I am really saddened to have to stand in this place this afternoon to make some note about the responses the Minister for Ageing gave to us on questions that covered a whole range of issues in the aged care industry. We have the absolute horror of the allegations of elder abuse that has come forward, and I think it needs an immediate response. It is not being bulldozed, as the minister said, into a knee-jerk response . What we and the wider community expect is that the horror of these allegations is acknowledged and that there is some form of urgent response to those issues of abuse. There is no other way to describe it. It seems to me that a process must be put in place to have an urgent response to those issues.
Wider issues were raised this afternoon. There was the issue of the systemic operation of aged care in our community. In terms of the responses the minister gave, we were able to extract some information today that were actually supplementary responses to questions that were asked yesterday specifically about the accreditation of an aged care home on the Sunshine Coast, the Immanuel home. Senator McLucas, who asked very specialised questions yesterday about that process, was not able to get any answers. When I asked follow-up questions today, the minister had obviously receive some information overnight. Perhaps, as he acknowledged, he watched Lateline and saw some of the issues that were being raised across the board, and he was able to respond to us on that. He was able today, not yesterday, to give us some detail of the accreditation process that was put in place for the age care home on the Sunshine Coast. He was able to, ponderously, go through step by step how the accreditation process operates. What he could not give us was any sense of genuine confidence that that accreditation process was responding to-and I quote directly from my question and from the accreditation process-'a record of persistent failure to comply with accreditation standards over the last three years'.
We are not talking about an urgent issue about which no-one had any knowledge; we are talking about an established age care facility that was subject to the accreditation process, which we worked through in the Senate Community Affairs References Committee and which tabled the report, to which Senator Marshall referred, Quality and equity in aged care. We were given advice then about how the accreditation process operates. A range of witnesses came before that inquiry, raising concerns about how they felt the process operated and wanting to be involved in some solutions, because everybody shares the concern about ensuring that our older Australians have access to safe, quality aged care. The minister made that point yesterday, and I think again today, that we all have this concern.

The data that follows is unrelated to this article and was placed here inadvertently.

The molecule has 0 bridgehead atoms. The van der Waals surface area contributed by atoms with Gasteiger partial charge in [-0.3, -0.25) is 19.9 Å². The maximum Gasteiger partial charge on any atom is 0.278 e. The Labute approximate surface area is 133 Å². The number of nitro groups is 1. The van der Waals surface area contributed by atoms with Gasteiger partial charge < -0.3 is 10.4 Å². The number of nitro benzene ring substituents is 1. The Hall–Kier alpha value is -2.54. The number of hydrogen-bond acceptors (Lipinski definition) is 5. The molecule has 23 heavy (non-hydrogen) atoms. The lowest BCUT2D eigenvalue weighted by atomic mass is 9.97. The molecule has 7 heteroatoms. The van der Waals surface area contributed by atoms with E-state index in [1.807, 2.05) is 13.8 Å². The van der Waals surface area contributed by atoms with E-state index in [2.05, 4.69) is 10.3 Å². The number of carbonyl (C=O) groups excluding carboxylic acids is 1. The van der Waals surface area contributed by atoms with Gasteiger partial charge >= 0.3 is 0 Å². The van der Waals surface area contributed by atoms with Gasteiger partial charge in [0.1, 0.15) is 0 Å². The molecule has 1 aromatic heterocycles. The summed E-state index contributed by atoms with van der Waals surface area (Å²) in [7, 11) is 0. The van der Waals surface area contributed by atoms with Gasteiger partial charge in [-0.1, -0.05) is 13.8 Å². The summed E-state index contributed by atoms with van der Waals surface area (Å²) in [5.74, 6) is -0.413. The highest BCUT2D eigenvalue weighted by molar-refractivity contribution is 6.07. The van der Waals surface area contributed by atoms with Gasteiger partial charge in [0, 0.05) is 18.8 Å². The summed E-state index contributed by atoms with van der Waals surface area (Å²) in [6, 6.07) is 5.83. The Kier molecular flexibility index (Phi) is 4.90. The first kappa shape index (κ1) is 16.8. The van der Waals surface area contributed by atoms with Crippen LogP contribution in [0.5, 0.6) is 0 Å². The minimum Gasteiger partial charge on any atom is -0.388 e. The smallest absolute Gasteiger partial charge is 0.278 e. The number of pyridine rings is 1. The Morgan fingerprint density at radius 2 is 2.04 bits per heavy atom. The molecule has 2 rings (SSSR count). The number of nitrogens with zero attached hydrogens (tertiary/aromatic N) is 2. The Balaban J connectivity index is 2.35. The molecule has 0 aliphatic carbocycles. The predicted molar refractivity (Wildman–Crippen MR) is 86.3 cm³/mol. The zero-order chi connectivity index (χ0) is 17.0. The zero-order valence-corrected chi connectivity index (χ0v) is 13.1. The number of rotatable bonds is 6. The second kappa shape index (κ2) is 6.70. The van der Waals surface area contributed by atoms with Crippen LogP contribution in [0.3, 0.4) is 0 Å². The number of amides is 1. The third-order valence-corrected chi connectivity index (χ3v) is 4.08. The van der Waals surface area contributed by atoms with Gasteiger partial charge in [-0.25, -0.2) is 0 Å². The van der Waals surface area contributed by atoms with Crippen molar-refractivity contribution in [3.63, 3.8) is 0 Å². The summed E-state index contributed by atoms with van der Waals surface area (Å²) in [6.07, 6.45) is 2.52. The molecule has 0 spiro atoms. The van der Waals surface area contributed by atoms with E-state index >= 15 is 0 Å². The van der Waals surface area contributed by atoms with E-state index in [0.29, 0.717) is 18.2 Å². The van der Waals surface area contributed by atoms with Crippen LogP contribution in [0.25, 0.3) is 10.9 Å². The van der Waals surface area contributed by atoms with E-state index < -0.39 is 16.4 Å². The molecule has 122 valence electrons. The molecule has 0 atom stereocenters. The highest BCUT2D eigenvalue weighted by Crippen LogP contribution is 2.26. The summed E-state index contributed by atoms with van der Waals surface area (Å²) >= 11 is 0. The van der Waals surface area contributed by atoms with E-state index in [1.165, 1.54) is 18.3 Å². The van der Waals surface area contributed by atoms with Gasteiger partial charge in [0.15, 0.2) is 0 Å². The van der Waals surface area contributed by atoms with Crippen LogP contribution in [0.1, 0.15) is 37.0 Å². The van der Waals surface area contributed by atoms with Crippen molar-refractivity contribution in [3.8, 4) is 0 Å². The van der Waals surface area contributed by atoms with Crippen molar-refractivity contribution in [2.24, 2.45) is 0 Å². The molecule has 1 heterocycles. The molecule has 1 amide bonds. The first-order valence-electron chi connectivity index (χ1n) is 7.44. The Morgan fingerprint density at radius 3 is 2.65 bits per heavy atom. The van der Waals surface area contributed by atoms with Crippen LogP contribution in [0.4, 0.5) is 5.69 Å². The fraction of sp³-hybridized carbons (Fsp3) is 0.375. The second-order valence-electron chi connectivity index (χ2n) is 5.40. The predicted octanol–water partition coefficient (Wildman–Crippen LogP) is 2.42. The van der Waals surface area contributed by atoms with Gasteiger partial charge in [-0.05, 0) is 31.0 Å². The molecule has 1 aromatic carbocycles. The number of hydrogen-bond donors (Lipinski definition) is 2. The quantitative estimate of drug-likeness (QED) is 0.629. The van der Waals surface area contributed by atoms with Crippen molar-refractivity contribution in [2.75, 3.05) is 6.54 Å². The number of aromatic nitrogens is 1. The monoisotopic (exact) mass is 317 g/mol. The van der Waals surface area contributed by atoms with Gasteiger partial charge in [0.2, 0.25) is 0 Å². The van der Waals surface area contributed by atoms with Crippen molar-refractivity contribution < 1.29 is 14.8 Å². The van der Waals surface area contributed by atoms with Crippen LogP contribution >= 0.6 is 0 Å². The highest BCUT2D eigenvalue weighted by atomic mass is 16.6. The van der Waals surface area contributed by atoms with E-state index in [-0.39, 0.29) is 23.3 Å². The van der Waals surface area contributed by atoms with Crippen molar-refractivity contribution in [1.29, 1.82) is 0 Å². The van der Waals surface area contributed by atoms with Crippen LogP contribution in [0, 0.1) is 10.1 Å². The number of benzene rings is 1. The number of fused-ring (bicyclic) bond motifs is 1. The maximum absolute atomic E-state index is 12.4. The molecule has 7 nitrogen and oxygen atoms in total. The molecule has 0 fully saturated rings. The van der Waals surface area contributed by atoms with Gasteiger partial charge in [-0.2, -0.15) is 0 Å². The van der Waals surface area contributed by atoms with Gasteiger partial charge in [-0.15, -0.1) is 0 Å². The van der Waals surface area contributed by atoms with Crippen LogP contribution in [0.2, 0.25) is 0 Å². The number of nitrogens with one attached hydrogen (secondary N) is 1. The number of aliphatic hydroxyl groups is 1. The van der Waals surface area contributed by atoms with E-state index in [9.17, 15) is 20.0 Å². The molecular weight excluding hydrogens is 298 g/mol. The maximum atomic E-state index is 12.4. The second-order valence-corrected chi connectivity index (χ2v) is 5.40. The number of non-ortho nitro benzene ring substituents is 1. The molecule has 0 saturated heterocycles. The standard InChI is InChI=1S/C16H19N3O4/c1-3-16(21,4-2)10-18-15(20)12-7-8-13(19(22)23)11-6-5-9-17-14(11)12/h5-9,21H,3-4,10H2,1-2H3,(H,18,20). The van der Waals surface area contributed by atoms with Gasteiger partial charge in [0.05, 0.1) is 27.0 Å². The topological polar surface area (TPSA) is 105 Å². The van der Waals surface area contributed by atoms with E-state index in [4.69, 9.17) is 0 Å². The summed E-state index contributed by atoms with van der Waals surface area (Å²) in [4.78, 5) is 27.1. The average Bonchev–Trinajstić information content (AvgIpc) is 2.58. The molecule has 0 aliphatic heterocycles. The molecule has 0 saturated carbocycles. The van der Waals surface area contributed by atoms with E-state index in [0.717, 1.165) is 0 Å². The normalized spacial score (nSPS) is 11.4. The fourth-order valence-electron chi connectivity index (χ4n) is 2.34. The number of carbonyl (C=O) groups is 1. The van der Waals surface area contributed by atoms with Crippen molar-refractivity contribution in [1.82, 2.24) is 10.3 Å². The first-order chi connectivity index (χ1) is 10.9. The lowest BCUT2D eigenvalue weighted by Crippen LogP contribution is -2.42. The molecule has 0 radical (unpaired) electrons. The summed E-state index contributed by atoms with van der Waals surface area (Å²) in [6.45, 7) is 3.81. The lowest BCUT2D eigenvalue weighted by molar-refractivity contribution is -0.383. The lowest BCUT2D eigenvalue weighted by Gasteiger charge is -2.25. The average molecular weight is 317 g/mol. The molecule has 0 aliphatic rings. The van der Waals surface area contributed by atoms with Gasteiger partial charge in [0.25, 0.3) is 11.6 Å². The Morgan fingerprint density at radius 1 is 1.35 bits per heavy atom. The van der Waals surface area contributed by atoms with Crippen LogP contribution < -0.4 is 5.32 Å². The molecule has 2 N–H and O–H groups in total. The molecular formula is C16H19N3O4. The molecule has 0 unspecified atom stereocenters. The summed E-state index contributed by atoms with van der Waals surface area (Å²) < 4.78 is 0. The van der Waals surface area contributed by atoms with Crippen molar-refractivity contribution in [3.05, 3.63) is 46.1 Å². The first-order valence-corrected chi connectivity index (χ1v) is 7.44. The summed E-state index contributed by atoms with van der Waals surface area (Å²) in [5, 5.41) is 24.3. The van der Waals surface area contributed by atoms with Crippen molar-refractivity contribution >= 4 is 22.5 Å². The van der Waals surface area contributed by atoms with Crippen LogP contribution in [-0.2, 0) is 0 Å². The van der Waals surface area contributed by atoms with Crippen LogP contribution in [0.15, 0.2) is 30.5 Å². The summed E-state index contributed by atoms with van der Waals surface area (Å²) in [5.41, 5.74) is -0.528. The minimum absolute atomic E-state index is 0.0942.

Through the aged care Senate inquiry, which, as Senator Marshall said, reported to this place in June 2005, we gave 51 unanimous recommendations that were gathered together over months during that inquiry and while working with many of the same people that the minister has said he will be meeting with in early March. I will call it a meeting; he may call it a 'summit'. But it is not that urgent, because it is taking several weeks to happen. Many of those people, if not all of them-and I will check that to make sure-gave evidence to our inquiry. One of the core aspects of that was the absolute necessity to have community confidence in the assessment process. We know there must be standards in terms of care for aged Australians. There are a range of those, and anybody can access that through the website or contacting the accreditation agency, and there are processes for each agency to be assessed. The minister did talk through how some of that occurred.
What we did not have was immediate action on a persistent failure to meet those standards over three years. Minister, this is not a knee-jerk reaction. We want some confidence in a system that is public and has been lauded as one of the best in the world. I do have great respect for the people who work in this system. But where there is persistent failure to meet standards there must be immediate action; otherwise, how will things be fixed? Minister, do not feel bulldozed into taking action, which you said maybe you felt today; actually feel the commitment to take action to meet the expectations of the community. (Time expired)
Question agreed to.
28 February, 2006